Overview

Distribution

The blue mud wasp, Chalybion californicum, occurs throughout North America, from southern Canada south to northern Mexico (O'Brien 1998).

Biogeographic Regions: nearctic (Native )

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Physical Description

Morphology

These wasps are metallic blue, blue-green or blackish in color. Males 9mm to 13mm (3/8in.-1/2in.) are typically smaller than the females at 20mm to 23mm (3/4in.-7/8in.) Both the males and females share similar body structure in that their waists are short and narrow; both having slight body bristles. The antennae and legs are black for both male and female. The wings of both the males and females are opaque and tinted the same color as the body (Hogue 1974).

Other Physical Features: ectothermic ; bilateral symmetry

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Ecology

Habitat

This species is found in many different habitat types, anywhere flowers, spiders, nest sites, and a little water may be found (O'Brien 1998).

Terrestrial Biomes: desert or dune ; savanna or grassland ; chaparral ; forest

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Trophic Strategy

Adults of this species feed on flower nectar, and possibly pollen. Individual wasps get most of their nutrition while they are larvae, feeding on spiders provided by their mother. Adult females capture orb-weavers (family Araneidae) and comb-footed spiders (family Theridiidae), often including black widow spiders (genus Latrodectus). These wasps capture their prey by paralyzing them with a sting. Some have been observed landing on orb webs and luring the spider out of its retreat, captureing and paralyzing the spider without getting caught in its web and becoming prey itself (Bohart & Menke 1976, Hogue 1974, O'Brien 1998).

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Associations

Known prey organisms

Chalybion californicum preys on:
Latrodectus mactans

This list may not be complete but is based on published studies.
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Life History and Behavior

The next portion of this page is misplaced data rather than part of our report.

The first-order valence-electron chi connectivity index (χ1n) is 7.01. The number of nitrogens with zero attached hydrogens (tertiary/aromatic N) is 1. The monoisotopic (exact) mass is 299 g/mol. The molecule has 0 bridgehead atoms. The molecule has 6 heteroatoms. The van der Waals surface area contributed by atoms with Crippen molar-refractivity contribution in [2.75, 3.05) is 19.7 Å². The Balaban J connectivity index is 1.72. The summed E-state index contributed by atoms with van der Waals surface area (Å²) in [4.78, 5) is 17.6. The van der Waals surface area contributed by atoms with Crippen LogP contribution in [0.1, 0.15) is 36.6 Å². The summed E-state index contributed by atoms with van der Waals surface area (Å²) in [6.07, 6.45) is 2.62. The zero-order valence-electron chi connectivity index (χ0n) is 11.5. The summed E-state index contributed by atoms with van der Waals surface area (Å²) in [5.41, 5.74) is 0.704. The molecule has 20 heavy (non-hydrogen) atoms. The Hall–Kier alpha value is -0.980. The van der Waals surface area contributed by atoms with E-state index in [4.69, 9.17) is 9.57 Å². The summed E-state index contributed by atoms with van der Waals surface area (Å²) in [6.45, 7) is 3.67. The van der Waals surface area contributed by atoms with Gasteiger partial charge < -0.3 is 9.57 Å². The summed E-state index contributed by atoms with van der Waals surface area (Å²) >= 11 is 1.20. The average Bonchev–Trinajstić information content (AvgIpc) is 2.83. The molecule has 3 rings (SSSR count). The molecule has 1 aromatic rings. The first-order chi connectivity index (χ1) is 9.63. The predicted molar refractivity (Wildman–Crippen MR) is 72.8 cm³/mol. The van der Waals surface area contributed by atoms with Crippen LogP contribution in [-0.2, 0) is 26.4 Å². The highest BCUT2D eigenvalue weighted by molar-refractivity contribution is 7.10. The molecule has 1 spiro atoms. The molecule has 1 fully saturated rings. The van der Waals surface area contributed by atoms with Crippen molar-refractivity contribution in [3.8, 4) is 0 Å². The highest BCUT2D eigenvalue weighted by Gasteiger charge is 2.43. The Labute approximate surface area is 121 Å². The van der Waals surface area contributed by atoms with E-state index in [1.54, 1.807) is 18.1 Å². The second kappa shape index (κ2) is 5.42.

Reproduction

We don't know much about courtship or mating in this species. They probably only need to mate once, though may mate more often. "Sleeping" aggregations (see Behavior) may also be part of the mate-finding process (Bohart and Menke 1976).

During the summer, female blue mud wasps build nests by bringing water to abandoned mud nests made by other species of wasps (mainly the genus Sceliphron). They form new mud chambers, stock them with paralyzed spiders and a single egg, then seal the chambers with more mud. Their offspring stay in the chamber, feeding on the spiders, and then pupating in a thin silk cocoon. They spend the winter in the nest, emerging the following spring as adults (Baker and Bambara 1999, Bohart and Menke 1976, O'Brien 1998).

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Molecular Biology and Genetics

Molecular Biology

Statistics of barcoding coverage: Chalybion californicum

Barcode of Life Data Systems (BOLDS) Stats
Public Records: 3
Specimens with Barcodes: 15
Species With Barcodes: 1
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Conservation

Conservation Status

This species is common and widespread throughout North America, and is not considered in need of special conservation efforts.

US Federal List: no special status

CITES: no special status

State of Michigan List: no special status

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Relevance to Humans and Ecosystems

Benefits

This species sometimes nests around buildings, and may thus be a small nuisance, but its inoffensive habits and use of spiders as prey generally prevent it from being a pest (Bambara and Becker).

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This species may help to control the population of black widow spiders (O'Brien 1998).

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Wikipedia

Blue mud dauber

The blue mud dauber (Chalybion californicum) is a metallic blue species of mud dauber wasp that preys primarily on black widow spiders.[2] It does not build a nest, but uses nests abandoned by other mud dauber wasps. Like other mud daubers, it is rarely aggressive.[2] It is similar in shape and colour to the steel-blue cricket hunter (Chlorion aerarium).

References[edit]

  1. ^ a b M. C. Day (1979). "The species of Hymenoptera described by Linnaeus in the genera Sphex, Chrysis, Vespa, Apis and Mutilla". Biological Journal of the Linnean Society 12 (1): 45–84. doi:10.1111/j.1095-8312.1979.tb00049.x. 
  2. ^ a b B. M. Drees & J. Jackman (1999). "Mud Daubers". Field Guide to Texas Insects. Texas A&M University. 
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